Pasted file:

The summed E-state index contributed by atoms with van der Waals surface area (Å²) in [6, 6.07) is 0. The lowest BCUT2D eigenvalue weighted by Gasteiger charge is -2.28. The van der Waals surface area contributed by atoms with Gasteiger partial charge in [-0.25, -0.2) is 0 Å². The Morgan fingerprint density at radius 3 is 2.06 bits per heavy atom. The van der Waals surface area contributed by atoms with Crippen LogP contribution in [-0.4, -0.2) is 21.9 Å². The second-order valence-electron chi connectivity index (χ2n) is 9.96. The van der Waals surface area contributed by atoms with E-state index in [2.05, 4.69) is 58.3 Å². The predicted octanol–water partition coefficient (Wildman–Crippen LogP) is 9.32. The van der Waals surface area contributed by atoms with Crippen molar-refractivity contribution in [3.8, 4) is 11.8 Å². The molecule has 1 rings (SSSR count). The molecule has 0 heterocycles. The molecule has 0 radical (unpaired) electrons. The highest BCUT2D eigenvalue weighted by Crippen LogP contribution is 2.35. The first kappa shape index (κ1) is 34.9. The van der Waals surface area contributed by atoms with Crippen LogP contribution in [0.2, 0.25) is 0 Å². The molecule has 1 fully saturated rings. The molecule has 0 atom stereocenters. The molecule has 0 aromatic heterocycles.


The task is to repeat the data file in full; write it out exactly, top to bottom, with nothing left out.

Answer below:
The summed E-state index contributed by atoms with van der Waals surface area (Å²) in [6, 6.07) is 0. The lowest BCUT2D eigenvalue weighted by Gasteiger charge is -2.28. The van der Waals surface area contributed by atoms with Gasteiger partial charge in [-0.25, -0.2) is 0 Å². The Morgan fingerprint density at radius 3 is 2.06 bits per heavy atom. The van der Waals surface area contributed by atoms with Crippen LogP contribution in [-0.4, -0.2) is 21.9 Å². The second-order valence-electron chi connectivity index (χ2n) is 9.96. The van der Waals surface area contributed by atoms with E-state index in [2.05, 4.69) is 58.3 Å². The predicted octanol–water partition coefficient (Wildman–Crippen LogP) is 9.32. The van der Waals surface area contributed by atoms with Crippen molar-refractivity contribution in [3.8, 4) is 11.8 Å². The molecule has 1 rings (SSSR count). The molecule has 0 heterocycles. The molecule has 0 radical (unpaired) electrons. The highest BCUT2D eigenvalue weighted by Crippen LogP contribution is 2.35. The first kappa shape index (κ1) is 34.9. The van der Waals surface area contributed by atoms with Crippen LogP contribution in [0.2, 0.25) is 0 Å². The molecule has 1 fully saturated rings. The molecule has 0 atom stereocenters. The molecule has 0 aromatic heterocycles.